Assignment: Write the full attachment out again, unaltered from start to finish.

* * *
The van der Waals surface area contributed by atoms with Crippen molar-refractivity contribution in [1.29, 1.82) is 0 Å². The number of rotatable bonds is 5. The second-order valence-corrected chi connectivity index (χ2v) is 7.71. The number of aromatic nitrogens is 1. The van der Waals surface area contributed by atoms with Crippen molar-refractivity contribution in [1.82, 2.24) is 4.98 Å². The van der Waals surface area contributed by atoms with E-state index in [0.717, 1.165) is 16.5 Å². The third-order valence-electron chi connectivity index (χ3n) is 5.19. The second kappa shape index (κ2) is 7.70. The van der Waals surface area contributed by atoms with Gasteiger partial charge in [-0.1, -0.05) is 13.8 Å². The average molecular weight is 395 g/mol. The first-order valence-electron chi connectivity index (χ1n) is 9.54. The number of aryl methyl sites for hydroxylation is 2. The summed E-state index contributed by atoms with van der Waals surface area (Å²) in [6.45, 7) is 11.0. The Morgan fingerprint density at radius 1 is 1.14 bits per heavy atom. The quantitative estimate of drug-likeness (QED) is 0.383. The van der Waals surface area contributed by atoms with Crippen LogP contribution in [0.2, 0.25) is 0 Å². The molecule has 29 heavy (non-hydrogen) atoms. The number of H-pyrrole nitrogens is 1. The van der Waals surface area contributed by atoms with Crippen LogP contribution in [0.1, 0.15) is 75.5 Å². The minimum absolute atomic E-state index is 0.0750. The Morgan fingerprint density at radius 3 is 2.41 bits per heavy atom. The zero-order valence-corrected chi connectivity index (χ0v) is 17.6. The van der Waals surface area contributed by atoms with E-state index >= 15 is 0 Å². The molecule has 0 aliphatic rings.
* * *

The van der Waals surface area contributed by atoms with Crippen molar-refractivity contribution in [1.29, 1.82) is 0 Å². The number of rotatable bonds is 5. The second-order valence-corrected chi connectivity index (χ2v) is 7.71. The number of aromatic nitrogens is 1. The van der Waals surface area contributed by atoms with Crippen molar-refractivity contribution in [1.82, 2.24) is 4.98 Å². The van der Waals surface area contributed by atoms with E-state index in [0.717, 1.165) is 16.5 Å². The third-order valence-electron chi connectivity index (χ3n) is 5.19. The second kappa shape index (κ2) is 7.70. The van der Waals surface area contributed by atoms with Gasteiger partial charge in [-0.1, -0.05) is 13.8 Å². The average molecular weight is 395 g/mol. The first-order valence-electron chi connectivity index (χ1n) is 9.54. The number of aryl methyl sites for hydroxylation is 2. The summed E-state index contributed by atoms with van der Waals surface area (Å²) in [6.45, 7) is 11.0. The Morgan fingerprint density at radius 1 is 1.14 bits per heavy atom. The quantitative estimate of drug-likeness (QED) is 0.383. The van der Waals surface area contributed by atoms with Crippen LogP contribution in [0.2, 0.25) is 0 Å². The molecule has 29 heavy (non-hydrogen) atoms. The number of H-pyrrole nitrogens is 1. The van der Waals surface area contributed by atoms with Crippen LogP contribution in [0.1, 0.15) is 75.5 Å². The minimum absolute atomic E-state index is 0.0750. The Morgan fingerprint density at radius 3 is 2.41 bits per heavy atom. The zero-order valence-corrected chi connectivity index (χ0v) is 17.6. The van der Waals surface area contributed by atoms with E-state index >= 15 is 0 Å². The molecule has 0 aliphatic rings.